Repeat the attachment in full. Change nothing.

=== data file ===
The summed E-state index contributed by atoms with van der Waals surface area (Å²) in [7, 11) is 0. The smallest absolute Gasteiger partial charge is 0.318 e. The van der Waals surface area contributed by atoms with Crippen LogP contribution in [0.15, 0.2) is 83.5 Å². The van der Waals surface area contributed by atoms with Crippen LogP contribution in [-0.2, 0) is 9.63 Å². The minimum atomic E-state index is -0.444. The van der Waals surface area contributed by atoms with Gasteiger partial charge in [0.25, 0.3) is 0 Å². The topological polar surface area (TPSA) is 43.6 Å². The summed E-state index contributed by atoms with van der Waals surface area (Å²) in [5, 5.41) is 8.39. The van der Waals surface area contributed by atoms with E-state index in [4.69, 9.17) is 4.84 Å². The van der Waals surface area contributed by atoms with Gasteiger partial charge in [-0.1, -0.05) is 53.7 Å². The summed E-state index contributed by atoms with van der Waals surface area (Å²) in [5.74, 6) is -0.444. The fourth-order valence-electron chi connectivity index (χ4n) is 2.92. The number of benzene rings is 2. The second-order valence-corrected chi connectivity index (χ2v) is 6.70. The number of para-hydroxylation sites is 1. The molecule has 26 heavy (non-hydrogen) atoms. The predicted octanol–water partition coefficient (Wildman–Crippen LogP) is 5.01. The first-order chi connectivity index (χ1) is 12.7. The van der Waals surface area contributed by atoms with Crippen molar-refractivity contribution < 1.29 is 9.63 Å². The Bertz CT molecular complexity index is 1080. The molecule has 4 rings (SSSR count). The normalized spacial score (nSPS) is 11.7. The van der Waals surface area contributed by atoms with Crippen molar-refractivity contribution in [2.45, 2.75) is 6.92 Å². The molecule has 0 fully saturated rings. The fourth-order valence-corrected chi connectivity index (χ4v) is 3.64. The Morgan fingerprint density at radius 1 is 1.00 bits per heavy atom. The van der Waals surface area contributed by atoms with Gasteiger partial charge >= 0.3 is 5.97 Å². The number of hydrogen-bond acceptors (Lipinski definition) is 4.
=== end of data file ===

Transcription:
The summed E-state index contributed by atoms with van der Waals surface area (Å²) in [7, 11) is 0. The smallest absolute Gasteiger partial charge is 0.318 e. The van der Waals surface area contributed by atoms with Crippen LogP contribution in [0.15, 0.2) is 83.5 Å². The van der Waals surface area contributed by atoms with Crippen LogP contribution in [-0.2, 0) is 9.63 Å². The minimum atomic E-state index is -0.444. The van der Waals surface area contributed by atoms with Gasteiger partial charge in [0.25, 0.3) is 0 Å². The topological polar surface area (TPSA) is 43.6 Å². The summed E-state index contributed by atoms with van der Waals surface area (Å²) in [5, 5.41) is 8.39. The van der Waals surface area contributed by atoms with E-state index in [4.69, 9.17) is 4.84 Å². The van der Waals surface area contributed by atoms with Gasteiger partial charge in [-0.1, -0.05) is 53.7 Å². The summed E-state index contributed by atoms with van der Waals surface area (Å²) in [5.74, 6) is -0.444. The fourth-order valence-electron chi connectivity index (χ4n) is 2.92. The number of benzene rings is 2. The second-order valence-corrected chi connectivity index (χ2v) is 6.70. The number of para-hydroxylation sites is 1. The molecule has 26 heavy (non-hydrogen) atoms. The predicted octanol–water partition coefficient (Wildman–Crippen LogP) is 5.01. The first-order chi connectivity index (χ1) is 12.7. The van der Waals surface area contributed by atoms with Crippen molar-refractivity contribution < 1.29 is 9.63 Å². The Bertz CT molecular complexity index is 1080. The molecule has 4 rings (SSSR count). The normalized spacial score (nSPS) is 11.7. The van der Waals surface area contributed by atoms with Crippen molar-refractivity contribution in [2.45, 2.75) is 6.92 Å². The molecule has 0 fully saturated rings. The fourth-order valence-corrected chi connectivity index (χ4v) is 3.64. The Morgan fingerprint density at radius 1 is 1.00 bits per heavy atom. The van der Waals surface area contributed by atoms with Gasteiger partial charge >= 0.3 is 5.97 Å². The number of hydrogen-bond acceptors (Lipinski definition) is 4.